Hand washing or hand hygiene is the act of cleaning one’s hands with or without the use of water or another liquid, or with the use of soap for the purpose of removing soil, dirt, and/or microorganisms. The spelling “handwashing” in one word is also common.
Medical hand hygiene pertains to the hygiene practices related to the administration of medicine and medical care that prevents or minimizes disease and the spreading of disease. The main medical purpose of washing hands is to cleanse the hands of pathogens (including bacteria or viruses) and chemicals which can cause personal harm or disease. This is especially important for people who handle food or work in the medical field, but it is also an important practice for the general public.
People can become infected with respiratory illnesses such as influenza or the common cold, for example, if they do not wash their hands before touching their eyes, nose, or mouth. Indeed, the Centers for Disease Control and Prevention (CDC) has stated: “It is well documented that one of the most important measures for preventing the spread of pathogens is effective hand washing.” As a general rule, hand washing protects people poorly or not at all from droplet- and airborne diseases, such as measles, chickenpox, influenza, and tuberculosis. It protects best against diseases transmitted through fecal-oral routes (such as many forms of gastroenteritis) and direct physical contact (such as impetigo).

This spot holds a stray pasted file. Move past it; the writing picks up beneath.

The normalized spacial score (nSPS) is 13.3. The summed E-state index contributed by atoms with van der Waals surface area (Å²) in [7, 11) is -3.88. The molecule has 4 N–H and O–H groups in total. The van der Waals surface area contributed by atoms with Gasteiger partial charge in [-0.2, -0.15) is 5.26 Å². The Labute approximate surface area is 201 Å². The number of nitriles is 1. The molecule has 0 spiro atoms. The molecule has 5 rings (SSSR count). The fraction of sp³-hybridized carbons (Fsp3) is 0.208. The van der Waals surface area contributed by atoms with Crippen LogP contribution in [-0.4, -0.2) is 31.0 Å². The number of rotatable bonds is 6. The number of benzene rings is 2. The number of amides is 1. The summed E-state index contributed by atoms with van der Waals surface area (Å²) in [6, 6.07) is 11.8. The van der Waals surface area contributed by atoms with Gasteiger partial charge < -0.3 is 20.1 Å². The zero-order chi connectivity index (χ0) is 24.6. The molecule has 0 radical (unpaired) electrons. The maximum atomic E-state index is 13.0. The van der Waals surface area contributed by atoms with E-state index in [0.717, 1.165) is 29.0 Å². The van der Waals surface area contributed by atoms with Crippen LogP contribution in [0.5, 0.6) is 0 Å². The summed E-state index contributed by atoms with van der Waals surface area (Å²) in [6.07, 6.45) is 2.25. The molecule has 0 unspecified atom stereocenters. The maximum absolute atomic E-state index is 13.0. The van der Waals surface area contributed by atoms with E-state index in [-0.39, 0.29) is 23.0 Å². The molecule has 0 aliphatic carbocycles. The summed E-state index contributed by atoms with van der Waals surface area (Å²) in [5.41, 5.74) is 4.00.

Symbolic hand washing, using water only to wash hands, is a part of ritual hand washing featured in many religions, including Hinduism in Judaism.